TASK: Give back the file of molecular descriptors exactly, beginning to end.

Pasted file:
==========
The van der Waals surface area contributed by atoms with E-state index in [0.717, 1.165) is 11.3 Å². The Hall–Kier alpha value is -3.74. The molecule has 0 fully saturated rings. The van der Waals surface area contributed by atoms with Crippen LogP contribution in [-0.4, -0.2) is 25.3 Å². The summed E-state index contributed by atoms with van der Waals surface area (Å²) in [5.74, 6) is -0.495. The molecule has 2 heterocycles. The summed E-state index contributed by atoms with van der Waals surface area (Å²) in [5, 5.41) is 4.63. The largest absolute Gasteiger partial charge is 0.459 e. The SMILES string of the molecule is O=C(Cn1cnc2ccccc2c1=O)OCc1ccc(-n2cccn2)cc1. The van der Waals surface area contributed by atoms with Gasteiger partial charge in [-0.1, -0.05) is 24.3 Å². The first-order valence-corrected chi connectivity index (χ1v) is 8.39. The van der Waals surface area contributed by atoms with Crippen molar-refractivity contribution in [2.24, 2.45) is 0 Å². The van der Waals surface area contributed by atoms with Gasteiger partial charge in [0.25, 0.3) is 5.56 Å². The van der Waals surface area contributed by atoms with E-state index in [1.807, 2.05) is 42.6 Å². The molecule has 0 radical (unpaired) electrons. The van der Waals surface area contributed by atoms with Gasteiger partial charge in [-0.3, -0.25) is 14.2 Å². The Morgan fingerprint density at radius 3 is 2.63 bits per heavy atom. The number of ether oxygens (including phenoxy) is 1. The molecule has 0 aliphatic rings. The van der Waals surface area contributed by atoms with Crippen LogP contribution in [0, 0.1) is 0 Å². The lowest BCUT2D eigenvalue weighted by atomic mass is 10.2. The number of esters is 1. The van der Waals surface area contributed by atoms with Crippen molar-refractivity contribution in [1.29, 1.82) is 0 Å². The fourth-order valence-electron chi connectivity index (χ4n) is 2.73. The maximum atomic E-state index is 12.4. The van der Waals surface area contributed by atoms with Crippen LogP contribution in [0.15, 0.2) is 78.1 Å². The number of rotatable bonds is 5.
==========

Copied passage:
The van der Waals surface area contributed by atoms with E-state index in [0.717, 1.165) is 11.3 Å². The Hall–Kier alpha value is -3.74. The molecule has 0 fully saturated rings. The van der Waals surface area contributed by atoms with Crippen LogP contribution in [-0.4, -0.2) is 25.3 Å². The summed E-state index contributed by atoms with van der Waals surface area (Å²) in [5.74, 6) is -0.495. The molecule has 2 heterocycles. The summed E-state index contributed by atoms with van der Waals surface area (Å²) in [5, 5.41) is 4.63. The largest absolute Gasteiger partial charge is 0.459 e. The SMILES string of the molecule is O=C(Cn1cnc2ccccc2c1=O)OCc1ccc(-n2cccn2)cc1. The van der Waals surface area contributed by atoms with Gasteiger partial charge in [-0.1, -0.05) is 24.3 Å². The first-order valence-corrected chi connectivity index (χ1v) is 8.39. The van der Waals surface area contributed by atoms with Crippen molar-refractivity contribution in [2.24, 2.45) is 0 Å². The van der Waals surface area contributed by atoms with Gasteiger partial charge in [0.25, 0.3) is 5.56 Å². The van der Waals surface area contributed by atoms with E-state index in [1.807, 2.05) is 42.6 Å². The molecule has 0 radical (unpaired) electrons. The van der Waals surface area contributed by atoms with Gasteiger partial charge in [-0.3, -0.25) is 14.2 Å². The Morgan fingerprint density at radius 3 is 2.63 bits per heavy atom. The number of ether oxygens (including phenoxy) is 1. The molecule has 0 aliphatic rings. The van der Waals surface area contributed by atoms with Crippen LogP contribution in [0, 0.1) is 0 Å². The lowest BCUT2D eigenvalue weighted by atomic mass is 10.2. The number of esters is 1. The van der Waals surface area contributed by atoms with Crippen molar-refractivity contribution in [1.29, 1.82) is 0 Å². The fourth-order valence-electron chi connectivity index (χ4n) is 2.73. The maximum atomic E-state index is 12.4. The van der Waals surface area contributed by atoms with Crippen LogP contribution in [0.15, 0.2) is 78.1 Å². The number of rotatable bonds is 5.